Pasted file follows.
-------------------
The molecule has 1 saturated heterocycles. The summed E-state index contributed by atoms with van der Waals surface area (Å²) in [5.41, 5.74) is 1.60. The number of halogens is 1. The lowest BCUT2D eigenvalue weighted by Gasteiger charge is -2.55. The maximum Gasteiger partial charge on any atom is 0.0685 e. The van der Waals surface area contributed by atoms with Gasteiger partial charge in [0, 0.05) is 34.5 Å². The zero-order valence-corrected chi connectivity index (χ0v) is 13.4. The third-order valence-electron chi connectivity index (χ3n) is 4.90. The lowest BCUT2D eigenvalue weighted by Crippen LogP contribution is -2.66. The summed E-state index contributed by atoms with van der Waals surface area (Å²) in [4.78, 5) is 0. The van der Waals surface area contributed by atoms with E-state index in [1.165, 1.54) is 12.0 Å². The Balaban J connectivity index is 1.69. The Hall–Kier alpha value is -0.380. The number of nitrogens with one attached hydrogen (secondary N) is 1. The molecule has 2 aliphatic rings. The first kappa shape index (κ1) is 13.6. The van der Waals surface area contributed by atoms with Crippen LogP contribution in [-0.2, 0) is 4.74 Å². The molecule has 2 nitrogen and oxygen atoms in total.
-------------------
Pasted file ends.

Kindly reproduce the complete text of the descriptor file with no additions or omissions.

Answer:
The molecule has 1 saturated heterocycles. The summed E-state index contributed by atoms with van der Waals surface area (Å²) in [5.41, 5.74) is 1.60. The number of halogens is 1. The lowest BCUT2D eigenvalue weighted by Gasteiger charge is -2.55. The maximum Gasteiger partial charge on any atom is 0.0685 e. The van der Waals surface area contributed by atoms with Gasteiger partial charge in [0, 0.05) is 34.5 Å². The zero-order valence-corrected chi connectivity index (χ0v) is 13.4. The third-order valence-electron chi connectivity index (χ3n) is 4.90. The lowest BCUT2D eigenvalue weighted by Crippen LogP contribution is -2.66. The summed E-state index contributed by atoms with van der Waals surface area (Å²) in [4.78, 5) is 0. The van der Waals surface area contributed by atoms with E-state index in [1.165, 1.54) is 12.0 Å². The Balaban J connectivity index is 1.69. The Hall–Kier alpha value is -0.380. The number of nitrogens with one attached hydrogen (secondary N) is 1. The molecule has 2 aliphatic rings. The first kappa shape index (κ1) is 13.6. The van der Waals surface area contributed by atoms with Crippen LogP contribution in [-0.2, 0) is 4.74 Å². The molecule has 2 nitrogen and oxygen atoms in total.